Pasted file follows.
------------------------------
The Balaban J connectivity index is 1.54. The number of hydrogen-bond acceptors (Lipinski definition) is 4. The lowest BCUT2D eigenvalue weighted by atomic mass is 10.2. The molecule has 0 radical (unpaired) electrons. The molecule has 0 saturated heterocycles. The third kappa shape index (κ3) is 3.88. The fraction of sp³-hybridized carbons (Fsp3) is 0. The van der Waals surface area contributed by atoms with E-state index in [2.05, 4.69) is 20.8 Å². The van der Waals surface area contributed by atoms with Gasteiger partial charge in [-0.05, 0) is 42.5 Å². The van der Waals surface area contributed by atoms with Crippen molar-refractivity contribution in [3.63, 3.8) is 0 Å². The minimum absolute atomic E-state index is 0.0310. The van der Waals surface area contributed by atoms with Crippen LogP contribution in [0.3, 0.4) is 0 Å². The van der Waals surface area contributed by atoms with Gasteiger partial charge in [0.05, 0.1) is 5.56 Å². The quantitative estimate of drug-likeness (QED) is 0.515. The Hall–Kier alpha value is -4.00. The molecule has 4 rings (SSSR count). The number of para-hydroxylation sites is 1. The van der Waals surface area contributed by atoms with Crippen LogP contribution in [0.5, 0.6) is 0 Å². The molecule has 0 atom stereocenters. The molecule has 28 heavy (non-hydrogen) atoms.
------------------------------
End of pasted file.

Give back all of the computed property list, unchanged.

The Balaban J connectivity index is 1.54. The number of hydrogen-bond acceptors (Lipinski definition) is 4. The lowest BCUT2D eigenvalue weighted by atomic mass is 10.2. The molecule has 0 radical (unpaired) electrons. The molecule has 0 saturated heterocycles. The third kappa shape index (κ3) is 3.88. The fraction of sp³-hybridized carbons (Fsp3) is 0. The van der Waals surface area contributed by atoms with E-state index in [2.05, 4.69) is 20.8 Å². The van der Waals surface area contributed by atoms with Gasteiger partial charge in [-0.05, 0) is 42.5 Å². The van der Waals surface area contributed by atoms with Crippen molar-refractivity contribution in [3.63, 3.8) is 0 Å². The minimum absolute atomic E-state index is 0.0310. The van der Waals surface area contributed by atoms with Crippen LogP contribution in [0.3, 0.4) is 0 Å². The van der Waals surface area contributed by atoms with Gasteiger partial charge in [0.05, 0.1) is 5.56 Å². The quantitative estimate of drug-likeness (QED) is 0.515. The Hall–Kier alpha value is -4.00. The molecule has 4 rings (SSSR count). The number of para-hydroxylation sites is 1. The van der Waals surface area contributed by atoms with Crippen LogP contribution in [0.5, 0.6) is 0 Å². The molecule has 0 atom stereocenters. The molecule has 28 heavy (non-hydrogen) atoms.